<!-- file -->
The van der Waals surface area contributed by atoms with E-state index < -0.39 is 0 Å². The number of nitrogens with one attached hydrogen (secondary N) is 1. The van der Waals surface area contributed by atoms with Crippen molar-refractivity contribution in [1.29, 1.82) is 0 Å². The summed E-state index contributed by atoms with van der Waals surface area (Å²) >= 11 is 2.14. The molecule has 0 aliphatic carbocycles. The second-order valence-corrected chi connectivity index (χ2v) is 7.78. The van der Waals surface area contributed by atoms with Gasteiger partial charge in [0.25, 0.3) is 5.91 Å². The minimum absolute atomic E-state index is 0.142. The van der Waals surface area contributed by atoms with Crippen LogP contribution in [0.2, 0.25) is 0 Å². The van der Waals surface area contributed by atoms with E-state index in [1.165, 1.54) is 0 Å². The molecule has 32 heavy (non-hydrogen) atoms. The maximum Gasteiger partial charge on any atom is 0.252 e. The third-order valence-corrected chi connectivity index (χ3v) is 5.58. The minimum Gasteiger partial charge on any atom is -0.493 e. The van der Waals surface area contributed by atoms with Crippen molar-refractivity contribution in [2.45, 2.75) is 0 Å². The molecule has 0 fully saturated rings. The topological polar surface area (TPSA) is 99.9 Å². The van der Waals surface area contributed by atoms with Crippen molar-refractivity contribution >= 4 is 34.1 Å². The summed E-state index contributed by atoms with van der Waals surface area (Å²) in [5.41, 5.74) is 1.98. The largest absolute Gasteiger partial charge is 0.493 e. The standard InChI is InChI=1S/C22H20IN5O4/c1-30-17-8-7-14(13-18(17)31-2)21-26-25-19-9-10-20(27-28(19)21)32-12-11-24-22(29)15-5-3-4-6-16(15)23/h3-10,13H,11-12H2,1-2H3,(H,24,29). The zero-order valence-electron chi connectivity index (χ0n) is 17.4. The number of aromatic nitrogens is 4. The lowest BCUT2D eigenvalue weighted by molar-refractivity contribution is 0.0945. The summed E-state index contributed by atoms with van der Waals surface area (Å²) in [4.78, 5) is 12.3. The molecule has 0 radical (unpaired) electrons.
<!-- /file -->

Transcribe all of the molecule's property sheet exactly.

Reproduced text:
The van der Waals surface area contributed by atoms with E-state index < -0.39 is 0 Å². The number of nitrogens with one attached hydrogen (secondary N) is 1. The van der Waals surface area contributed by atoms with Crippen molar-refractivity contribution in [1.29, 1.82) is 0 Å². The summed E-state index contributed by atoms with van der Waals surface area (Å²) >= 11 is 2.14. The molecule has 0 aliphatic carbocycles. The second-order valence-corrected chi connectivity index (χ2v) is 7.78. The van der Waals surface area contributed by atoms with Gasteiger partial charge in [0.25, 0.3) is 5.91 Å². The minimum absolute atomic E-state index is 0.142. The van der Waals surface area contributed by atoms with Crippen LogP contribution in [0.2, 0.25) is 0 Å². The van der Waals surface area contributed by atoms with E-state index in [1.165, 1.54) is 0 Å². The molecule has 32 heavy (non-hydrogen) atoms. The maximum Gasteiger partial charge on any atom is 0.252 e. The third-order valence-corrected chi connectivity index (χ3v) is 5.58. The minimum Gasteiger partial charge on any atom is -0.493 e. The van der Waals surface area contributed by atoms with Crippen molar-refractivity contribution in [2.45, 2.75) is 0 Å². The molecule has 0 fully saturated rings. The topological polar surface area (TPSA) is 99.9 Å². The van der Waals surface area contributed by atoms with Crippen molar-refractivity contribution >= 4 is 34.1 Å². The summed E-state index contributed by atoms with van der Waals surface area (Å²) in [5.41, 5.74) is 1.98. The largest absolute Gasteiger partial charge is 0.493 e. The standard InChI is InChI=1S/C22H20IN5O4/c1-30-17-8-7-14(13-18(17)31-2)21-26-25-19-9-10-20(27-28(19)21)32-12-11-24-22(29)15-5-3-4-6-16(15)23/h3-10,13H,11-12H2,1-2H3,(H,24,29). The zero-order valence-electron chi connectivity index (χ0n) is 17.4. The number of aromatic nitrogens is 4. The lowest BCUT2D eigenvalue weighted by molar-refractivity contribution is 0.0945. The summed E-state index contributed by atoms with van der Waals surface area (Å²) in [4.78, 5) is 12.3. The molecule has 0 radical (unpaired) electrons.